Create a Gingerbread Fairy Tale for the Springfield Museums Holiday Exhibit

Springfield Museums Gingerbread Fairy Tales Exhibition & Competition Inspires Creative-Free Play in the Kitchen

The Springfield Museums are inviting bakeries, schools, individual bakers and young people to submit design plans to create gingerbread houses that will be on view at the  Springfield Science Museum as part of the holiday exhibit “Gingerbread Fairy Tales.”  Entry forms and design plans must be submitted by Nov. 9. Any structure, including designs based on fairy tales, recreations of historic homes or buildings, and magical make-believe creations, will be eligible. Completed gingerbread houses must be delivered to the Museums on Nov. 19 and will be on display from Nov. 23 through Dec. 30. (Submitted Photo)

What does your fantasy fairy tale castle look like?  Are there turrets?  A moat?  Maybe a drawbridge?  Now, what if it was made not out of stone, but of gingerbread, icing & candy? – Gingerbread houses are a great way to engage in creative-free play with your family, and the Springfield Museums is inviting community members of all ages to be a part of their holiday exhibit, “Gingerbread Fairy Tales.” All entries will be displayed in the museum alongside fairy tale backdrops and holiday trees beginning in mid-November.  

Entries (due by November 9th) can be created by school classes, businesses, youth groups, etc. – or your family can create one of their own!  Participation in the gingerbread contest offers youth a fun and creative way to experiment with architecture and design, as well as kitchen skills & creative-free play!  Families with kids of all ages can design an entry together – using careful planning to perfect designs for each wall, window, and courtyard – and can easily incorporate math, problem solving, food science, etc.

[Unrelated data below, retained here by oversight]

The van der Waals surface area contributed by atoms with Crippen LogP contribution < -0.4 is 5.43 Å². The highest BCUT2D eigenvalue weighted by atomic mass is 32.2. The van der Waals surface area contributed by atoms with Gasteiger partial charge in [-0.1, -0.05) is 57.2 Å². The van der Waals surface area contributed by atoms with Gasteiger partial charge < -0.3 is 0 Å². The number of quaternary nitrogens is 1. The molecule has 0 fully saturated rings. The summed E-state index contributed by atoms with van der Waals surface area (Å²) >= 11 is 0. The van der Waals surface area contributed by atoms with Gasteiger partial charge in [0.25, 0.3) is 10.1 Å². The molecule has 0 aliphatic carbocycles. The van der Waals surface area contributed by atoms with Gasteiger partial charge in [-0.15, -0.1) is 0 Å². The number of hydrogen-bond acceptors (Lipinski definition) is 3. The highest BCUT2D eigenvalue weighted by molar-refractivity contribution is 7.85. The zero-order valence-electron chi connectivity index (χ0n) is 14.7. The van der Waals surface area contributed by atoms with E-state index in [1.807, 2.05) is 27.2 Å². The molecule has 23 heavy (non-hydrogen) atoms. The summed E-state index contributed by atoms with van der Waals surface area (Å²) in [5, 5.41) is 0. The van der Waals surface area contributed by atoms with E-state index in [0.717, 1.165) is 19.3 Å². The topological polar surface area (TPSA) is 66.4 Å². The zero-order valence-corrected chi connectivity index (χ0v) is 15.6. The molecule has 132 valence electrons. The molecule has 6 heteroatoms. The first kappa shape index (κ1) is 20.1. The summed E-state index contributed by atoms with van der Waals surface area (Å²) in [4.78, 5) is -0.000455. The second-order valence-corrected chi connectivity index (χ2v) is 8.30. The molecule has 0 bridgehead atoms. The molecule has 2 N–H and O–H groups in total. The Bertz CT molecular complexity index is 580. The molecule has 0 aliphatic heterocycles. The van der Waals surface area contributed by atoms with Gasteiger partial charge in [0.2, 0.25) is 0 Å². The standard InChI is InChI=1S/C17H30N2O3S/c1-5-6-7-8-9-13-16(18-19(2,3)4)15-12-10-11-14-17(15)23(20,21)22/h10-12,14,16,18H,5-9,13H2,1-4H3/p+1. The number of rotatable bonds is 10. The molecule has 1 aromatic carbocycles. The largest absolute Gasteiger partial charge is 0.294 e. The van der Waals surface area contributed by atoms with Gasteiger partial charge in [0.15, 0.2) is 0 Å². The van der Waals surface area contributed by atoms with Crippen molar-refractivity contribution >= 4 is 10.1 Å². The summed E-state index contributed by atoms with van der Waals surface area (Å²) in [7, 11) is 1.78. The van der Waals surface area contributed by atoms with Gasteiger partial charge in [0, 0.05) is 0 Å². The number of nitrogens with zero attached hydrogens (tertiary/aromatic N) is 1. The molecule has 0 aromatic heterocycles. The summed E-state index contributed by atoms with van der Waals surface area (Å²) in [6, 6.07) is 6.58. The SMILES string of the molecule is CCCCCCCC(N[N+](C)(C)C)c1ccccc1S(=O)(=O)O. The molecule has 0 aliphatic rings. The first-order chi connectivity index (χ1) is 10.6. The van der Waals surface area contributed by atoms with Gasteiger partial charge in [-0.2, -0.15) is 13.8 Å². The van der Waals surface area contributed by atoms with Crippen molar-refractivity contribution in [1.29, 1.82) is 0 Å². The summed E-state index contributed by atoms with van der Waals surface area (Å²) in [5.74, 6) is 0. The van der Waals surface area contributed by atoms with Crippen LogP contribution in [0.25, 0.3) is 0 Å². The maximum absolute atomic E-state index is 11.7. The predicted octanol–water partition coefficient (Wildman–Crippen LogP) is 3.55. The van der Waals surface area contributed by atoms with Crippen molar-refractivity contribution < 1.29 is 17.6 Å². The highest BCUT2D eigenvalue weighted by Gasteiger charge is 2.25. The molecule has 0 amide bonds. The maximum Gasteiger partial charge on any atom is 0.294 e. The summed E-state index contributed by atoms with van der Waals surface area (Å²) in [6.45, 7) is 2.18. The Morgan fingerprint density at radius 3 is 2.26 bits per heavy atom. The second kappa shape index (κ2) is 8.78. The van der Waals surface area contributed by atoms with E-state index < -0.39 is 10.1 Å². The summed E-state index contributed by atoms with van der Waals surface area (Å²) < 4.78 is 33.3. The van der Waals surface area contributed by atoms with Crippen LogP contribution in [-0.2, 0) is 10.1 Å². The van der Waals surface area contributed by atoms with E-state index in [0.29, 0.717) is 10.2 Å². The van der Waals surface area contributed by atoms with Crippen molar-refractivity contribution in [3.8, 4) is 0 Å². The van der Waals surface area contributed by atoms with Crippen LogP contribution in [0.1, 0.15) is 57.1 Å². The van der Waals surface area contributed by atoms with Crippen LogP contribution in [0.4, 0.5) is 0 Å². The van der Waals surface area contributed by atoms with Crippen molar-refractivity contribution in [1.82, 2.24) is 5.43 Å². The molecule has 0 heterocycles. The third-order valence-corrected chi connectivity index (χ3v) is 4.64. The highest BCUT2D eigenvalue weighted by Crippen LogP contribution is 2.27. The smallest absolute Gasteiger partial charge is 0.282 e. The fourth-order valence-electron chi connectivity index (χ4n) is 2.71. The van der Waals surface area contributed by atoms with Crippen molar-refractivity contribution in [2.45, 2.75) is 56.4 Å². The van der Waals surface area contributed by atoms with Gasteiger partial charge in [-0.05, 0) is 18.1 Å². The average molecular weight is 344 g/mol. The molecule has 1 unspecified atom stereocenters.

While the contest is exciting on its own, there’s even an extra incentive – prizes are available for certain entries!  For more information on the contest, including official guidelines and registration dates, visit the museum’s website at

The Springfield Museums are located on the Quadrangle at 21 Edwards Street in  downtown Springfield.  For additional information about the gingerbread competition, please call Laura Scott at  413-263-6800 x387.

Cold-blooded Creatures Invade the Springfield Science Museum

Reptiles: The Beautiful and the Deadly

Come see a tree-dwelling Veiled Chameleon with a tongue longer than its body! (Submitted photo)

The Springfield Science Museum will have the special exhibit Reptiles: The Beautiful and the Deadly, on view from January 15 through May 22, 2011. The world’s largest traveling reptile exhibition, Reptiles: The Beautiful and the Deadly is an interactive zoological exhibition bringing visitors face to face with living reptiles from around the world. Colorful lizards, bizarre turtles, deadly snakes, alligators and crocodiles are exhibited in naturalistic habitats.

Families will encounter a giant seven-foot Monitor Lizard, a strange-looking Alligator Snapping Turtle, a deadly Cobra, a tree-dwelling Veiled Chameleon with a tongue longer than its body, a Diamond-back Rattlesnake, a Gaboon Viper which has the longest fangs of any snake, and many more exotic reptiles from the four corners of the Earth.